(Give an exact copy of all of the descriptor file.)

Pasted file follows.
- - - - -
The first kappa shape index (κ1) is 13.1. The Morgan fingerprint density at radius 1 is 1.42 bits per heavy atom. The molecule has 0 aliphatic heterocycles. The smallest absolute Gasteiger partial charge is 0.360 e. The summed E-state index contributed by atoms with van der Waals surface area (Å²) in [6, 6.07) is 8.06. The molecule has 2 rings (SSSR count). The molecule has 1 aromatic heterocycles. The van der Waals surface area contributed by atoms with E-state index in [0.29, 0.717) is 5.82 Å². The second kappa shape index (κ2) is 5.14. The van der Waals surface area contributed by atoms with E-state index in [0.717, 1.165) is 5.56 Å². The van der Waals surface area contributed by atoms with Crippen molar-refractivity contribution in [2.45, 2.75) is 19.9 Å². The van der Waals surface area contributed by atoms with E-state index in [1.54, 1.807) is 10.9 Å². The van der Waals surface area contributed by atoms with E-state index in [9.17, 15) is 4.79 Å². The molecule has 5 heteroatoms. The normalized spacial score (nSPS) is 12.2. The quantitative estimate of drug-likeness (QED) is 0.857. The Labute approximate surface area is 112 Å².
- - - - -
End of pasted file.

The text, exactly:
The first kappa shape index (κ1) is 13.1. The Morgan fingerprint density at radius 1 is 1.42 bits per heavy atom. The molecule has 0 aliphatic heterocycles. The smallest absolute Gasteiger partial charge is 0.360 e. The summed E-state index contributed by atoms with van der Waals surface area (Å²) in [6, 6.07) is 8.06. The molecule has 2 rings (SSSR count). The molecule has 1 aromatic heterocycles. The van der Waals surface area contributed by atoms with E-state index in [0.29, 0.717) is 5.82 Å². The second kappa shape index (κ2) is 5.14. The van der Waals surface area contributed by atoms with E-state index in [0.717, 1.165) is 5.56 Å². The van der Waals surface area contributed by atoms with Crippen molar-refractivity contribution in [2.45, 2.75) is 19.9 Å². The van der Waals surface area contributed by atoms with E-state index in [1.54, 1.807) is 10.9 Å². The van der Waals surface area contributed by atoms with E-state index in [9.17, 15) is 4.79 Å². The molecule has 5 heteroatoms. The normalized spacial score (nSPS) is 12.2. The quantitative estimate of drug-likeness (QED) is 0.857. The Labute approximate surface area is 112 Å².